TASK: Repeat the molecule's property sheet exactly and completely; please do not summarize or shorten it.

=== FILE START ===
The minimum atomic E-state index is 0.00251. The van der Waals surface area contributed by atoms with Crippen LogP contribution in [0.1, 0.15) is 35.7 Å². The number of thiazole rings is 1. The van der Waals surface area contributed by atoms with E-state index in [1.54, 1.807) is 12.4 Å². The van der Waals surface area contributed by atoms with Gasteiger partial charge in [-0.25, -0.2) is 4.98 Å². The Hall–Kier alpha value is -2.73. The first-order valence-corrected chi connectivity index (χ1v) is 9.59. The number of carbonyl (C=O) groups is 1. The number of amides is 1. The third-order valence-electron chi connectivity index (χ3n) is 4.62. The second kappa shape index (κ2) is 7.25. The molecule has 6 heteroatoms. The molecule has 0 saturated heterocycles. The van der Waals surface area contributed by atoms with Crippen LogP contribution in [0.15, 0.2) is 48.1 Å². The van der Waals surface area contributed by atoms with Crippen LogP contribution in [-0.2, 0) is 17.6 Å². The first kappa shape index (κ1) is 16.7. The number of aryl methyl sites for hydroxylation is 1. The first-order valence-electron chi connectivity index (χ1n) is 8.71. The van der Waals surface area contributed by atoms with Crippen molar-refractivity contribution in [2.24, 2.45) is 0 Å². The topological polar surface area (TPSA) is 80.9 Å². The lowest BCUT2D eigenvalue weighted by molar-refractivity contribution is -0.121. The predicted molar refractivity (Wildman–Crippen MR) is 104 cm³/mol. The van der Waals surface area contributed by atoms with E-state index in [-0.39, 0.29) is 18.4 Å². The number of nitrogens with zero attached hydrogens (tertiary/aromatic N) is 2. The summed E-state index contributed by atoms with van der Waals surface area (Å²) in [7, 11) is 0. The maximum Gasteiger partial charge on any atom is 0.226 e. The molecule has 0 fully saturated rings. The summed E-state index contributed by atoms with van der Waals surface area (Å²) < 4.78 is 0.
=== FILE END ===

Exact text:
The minimum atomic E-state index is 0.00251. The van der Waals surface area contributed by atoms with Crippen LogP contribution in [0.1, 0.15) is 35.7 Å². The number of thiazole rings is 1. The van der Waals surface area contributed by atoms with E-state index in [1.54, 1.807) is 12.4 Å². The van der Waals surface area contributed by atoms with Gasteiger partial charge in [-0.25, -0.2) is 4.98 Å². The Hall–Kier alpha value is -2.73. The first-order valence-corrected chi connectivity index (χ1v) is 9.59. The number of carbonyl (C=O) groups is 1. The number of amides is 1. The third-order valence-electron chi connectivity index (χ3n) is 4.62. The second kappa shape index (κ2) is 7.25. The molecule has 6 heteroatoms. The molecule has 0 saturated heterocycles. The van der Waals surface area contributed by atoms with Crippen LogP contribution in [0.15, 0.2) is 48.1 Å². The van der Waals surface area contributed by atoms with Crippen LogP contribution in [-0.2, 0) is 17.6 Å². The first kappa shape index (κ1) is 16.7. The number of aryl methyl sites for hydroxylation is 1. The first-order valence-electron chi connectivity index (χ1n) is 8.71. The van der Waals surface area contributed by atoms with Crippen molar-refractivity contribution in [2.24, 2.45) is 0 Å². The topological polar surface area (TPSA) is 80.9 Å². The lowest BCUT2D eigenvalue weighted by molar-refractivity contribution is -0.121. The predicted molar refractivity (Wildman–Crippen MR) is 104 cm³/mol. The van der Waals surface area contributed by atoms with E-state index in [-0.39, 0.29) is 18.4 Å². The number of nitrogens with zero attached hydrogens (tertiary/aromatic N) is 2. The summed E-state index contributed by atoms with van der Waals surface area (Å²) in [7, 11) is 0. The maximum Gasteiger partial charge on any atom is 0.226 e. The molecule has 0 fully saturated rings. The summed E-state index contributed by atoms with van der Waals surface area (Å²) < 4.78 is 0.